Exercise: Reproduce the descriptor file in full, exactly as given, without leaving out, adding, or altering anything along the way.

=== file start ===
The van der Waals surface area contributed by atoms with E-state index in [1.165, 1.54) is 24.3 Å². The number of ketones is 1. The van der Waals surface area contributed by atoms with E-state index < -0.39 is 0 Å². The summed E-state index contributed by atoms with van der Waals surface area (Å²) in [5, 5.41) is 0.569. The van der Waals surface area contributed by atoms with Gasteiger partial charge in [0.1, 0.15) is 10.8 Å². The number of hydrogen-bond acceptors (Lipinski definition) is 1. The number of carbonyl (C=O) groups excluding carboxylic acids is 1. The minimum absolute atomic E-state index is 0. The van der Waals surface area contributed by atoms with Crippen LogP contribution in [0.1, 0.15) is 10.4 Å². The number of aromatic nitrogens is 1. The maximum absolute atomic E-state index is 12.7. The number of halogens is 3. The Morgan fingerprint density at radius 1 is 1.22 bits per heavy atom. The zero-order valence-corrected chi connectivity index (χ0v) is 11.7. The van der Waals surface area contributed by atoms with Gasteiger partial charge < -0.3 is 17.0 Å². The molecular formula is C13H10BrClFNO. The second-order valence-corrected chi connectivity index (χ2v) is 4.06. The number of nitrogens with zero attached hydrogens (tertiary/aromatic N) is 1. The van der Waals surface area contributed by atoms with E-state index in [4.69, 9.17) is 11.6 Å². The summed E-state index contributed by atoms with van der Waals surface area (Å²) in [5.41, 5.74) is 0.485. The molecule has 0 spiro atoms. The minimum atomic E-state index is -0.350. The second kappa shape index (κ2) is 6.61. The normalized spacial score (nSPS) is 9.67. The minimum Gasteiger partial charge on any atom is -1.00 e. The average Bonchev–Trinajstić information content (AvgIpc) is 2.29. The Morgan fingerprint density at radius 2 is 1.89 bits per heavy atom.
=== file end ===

The van der Waals surface area contributed by atoms with E-state index in [1.165, 1.54) is 24.3 Å². The number of ketones is 1. The van der Waals surface area contributed by atoms with E-state index < -0.39 is 0 Å². The summed E-state index contributed by atoms with van der Waals surface area (Å²) in [5, 5.41) is 0.569. The van der Waals surface area contributed by atoms with Gasteiger partial charge in [0.1, 0.15) is 10.8 Å². The number of hydrogen-bond acceptors (Lipinski definition) is 1. The number of carbonyl (C=O) groups excluding carboxylic acids is 1. The minimum absolute atomic E-state index is 0. The van der Waals surface area contributed by atoms with Crippen LogP contribution in [0.1, 0.15) is 10.4 Å². The number of aromatic nitrogens is 1. The maximum absolute atomic E-state index is 12.7. The number of halogens is 3. The Morgan fingerprint density at radius 1 is 1.22 bits per heavy atom. The zero-order valence-corrected chi connectivity index (χ0v) is 11.7. The van der Waals surface area contributed by atoms with Gasteiger partial charge < -0.3 is 17.0 Å². The molecular formula is C13H10BrClFNO. The second-order valence-corrected chi connectivity index (χ2v) is 4.06. The number of nitrogens with zero attached hydrogens (tertiary/aromatic N) is 1. The van der Waals surface area contributed by atoms with E-state index in [4.69, 9.17) is 11.6 Å². The summed E-state index contributed by atoms with van der Waals surface area (Å²) in [5.41, 5.74) is 0.485. The molecule has 0 spiro atoms. The minimum atomic E-state index is -0.350. The second kappa shape index (κ2) is 6.61. The normalized spacial score (nSPS) is 9.67. The minimum Gasteiger partial charge on any atom is -1.00 e. The average Bonchev–Trinajstić information content (AvgIpc) is 2.29. The Morgan fingerprint density at radius 2 is 1.89 bits per heavy atom.